Four teens spend an unsettling weekend at a fancy hotel in this Dutch import.
It has been almost a year since Fender, Kate, and Lucas lost a friend—but they don’t talk about her anymore. Thanks to Kate’s dad’s work meeting, they’ve got rooms at the five-star Riverside Hotel to celebrate Kate’s birthday weekend—supposedly there will be adult supervision, but in reality, they’re largely left to their own devices. The trio will be joined by their new friend from school, Linnea, who seems to have filled in all the gaps left behind by their friend who is gone. Fender and Linnea alternate as first-person narrators along with a creepy unnamed voice who stalks them both. It’s that voice that’s in the threatening messages delivered to Fender’s door on room service trays and written in black marker on the walls of Kate and Linnea’s room. That voice, brusque and accusatory, directs the narrative, creating suspense with a growing feeling of dread as it alludes to sexual assault, murder, and suicide. The characters are compelling enough to keep the pages turning, and the emotions, both intense and mercurial, feel apt for a young adult novel. The ending, however, feels anticlimactic, the twist not quite sufficient to justify the magnitude of the horror in all the preceding hints. Main characters are assumed White.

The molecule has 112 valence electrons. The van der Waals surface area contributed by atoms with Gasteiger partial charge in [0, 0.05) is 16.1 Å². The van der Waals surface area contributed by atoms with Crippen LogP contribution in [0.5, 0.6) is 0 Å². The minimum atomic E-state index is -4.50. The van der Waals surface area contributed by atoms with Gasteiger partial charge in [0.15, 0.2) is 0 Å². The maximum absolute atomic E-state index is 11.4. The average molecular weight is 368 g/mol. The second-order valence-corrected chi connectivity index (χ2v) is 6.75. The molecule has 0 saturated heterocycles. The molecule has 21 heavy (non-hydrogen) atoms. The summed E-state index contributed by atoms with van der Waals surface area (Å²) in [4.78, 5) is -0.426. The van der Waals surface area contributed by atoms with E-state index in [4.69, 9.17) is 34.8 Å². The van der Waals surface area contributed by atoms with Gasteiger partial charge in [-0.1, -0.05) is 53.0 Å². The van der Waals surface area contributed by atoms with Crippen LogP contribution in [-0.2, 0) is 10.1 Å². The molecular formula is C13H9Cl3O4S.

Macabre and melodramatic.(author’s note) (Thriller. 14-18)